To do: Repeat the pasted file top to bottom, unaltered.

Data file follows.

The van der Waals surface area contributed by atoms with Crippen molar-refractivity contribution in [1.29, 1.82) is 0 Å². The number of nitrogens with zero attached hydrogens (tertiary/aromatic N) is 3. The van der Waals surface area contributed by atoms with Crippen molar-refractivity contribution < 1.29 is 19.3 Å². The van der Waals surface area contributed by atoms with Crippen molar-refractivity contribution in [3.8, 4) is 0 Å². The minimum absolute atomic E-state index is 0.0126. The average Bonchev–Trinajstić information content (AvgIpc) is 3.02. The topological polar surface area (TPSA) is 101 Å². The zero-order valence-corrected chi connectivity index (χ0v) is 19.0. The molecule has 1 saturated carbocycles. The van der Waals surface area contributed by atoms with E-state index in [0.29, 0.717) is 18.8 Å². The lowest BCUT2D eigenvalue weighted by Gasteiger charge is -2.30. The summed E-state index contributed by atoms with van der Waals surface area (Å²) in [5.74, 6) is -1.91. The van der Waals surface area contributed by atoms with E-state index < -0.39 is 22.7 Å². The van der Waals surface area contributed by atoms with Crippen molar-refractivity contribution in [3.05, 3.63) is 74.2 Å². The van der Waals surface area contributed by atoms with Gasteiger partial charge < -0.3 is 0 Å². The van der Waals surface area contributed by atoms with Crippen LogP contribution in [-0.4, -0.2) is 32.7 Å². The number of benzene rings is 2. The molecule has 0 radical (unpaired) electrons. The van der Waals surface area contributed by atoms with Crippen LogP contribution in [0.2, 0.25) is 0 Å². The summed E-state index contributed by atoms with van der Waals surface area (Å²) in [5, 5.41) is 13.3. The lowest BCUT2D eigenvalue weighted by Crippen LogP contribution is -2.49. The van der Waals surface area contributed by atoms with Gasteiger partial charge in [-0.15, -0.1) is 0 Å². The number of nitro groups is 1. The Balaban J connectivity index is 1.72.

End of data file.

The van der Waals surface area contributed by atoms with Crippen molar-refractivity contribution in [1.29, 1.82) is 0 Å². The number of nitrogens with zero attached hydrogens (tertiary/aromatic N) is 3. The van der Waals surface area contributed by atoms with Crippen molar-refractivity contribution < 1.29 is 19.3 Å². The van der Waals surface area contributed by atoms with Crippen molar-refractivity contribution in [3.8, 4) is 0 Å². The minimum absolute atomic E-state index is 0.0126. The average Bonchev–Trinajstić information content (AvgIpc) is 3.02. The topological polar surface area (TPSA) is 101 Å². The zero-order valence-corrected chi connectivity index (χ0v) is 19.0. The molecule has 1 saturated carbocycles. The van der Waals surface area contributed by atoms with E-state index in [0.29, 0.717) is 18.8 Å². The lowest BCUT2D eigenvalue weighted by Gasteiger charge is -2.30. The summed E-state index contributed by atoms with van der Waals surface area (Å²) in [5.74, 6) is -1.91. The van der Waals surface area contributed by atoms with E-state index < -0.39 is 22.7 Å². The van der Waals surface area contributed by atoms with Crippen molar-refractivity contribution in [3.05, 3.63) is 74.2 Å². The van der Waals surface area contributed by atoms with Gasteiger partial charge < -0.3 is 0 Å². The van der Waals surface area contributed by atoms with Crippen LogP contribution in [-0.4, -0.2) is 32.7 Å². The number of benzene rings is 2. The molecule has 0 radical (unpaired) electrons. The van der Waals surface area contributed by atoms with Crippen LogP contribution in [0.2, 0.25) is 0 Å². The summed E-state index contributed by atoms with van der Waals surface area (Å²) in [5, 5.41) is 13.3. The lowest BCUT2D eigenvalue weighted by Crippen LogP contribution is -2.49. The van der Waals surface area contributed by atoms with Gasteiger partial charge in [-0.15, -0.1) is 0 Å². The number of nitro groups is 1. The Balaban J connectivity index is 1.72.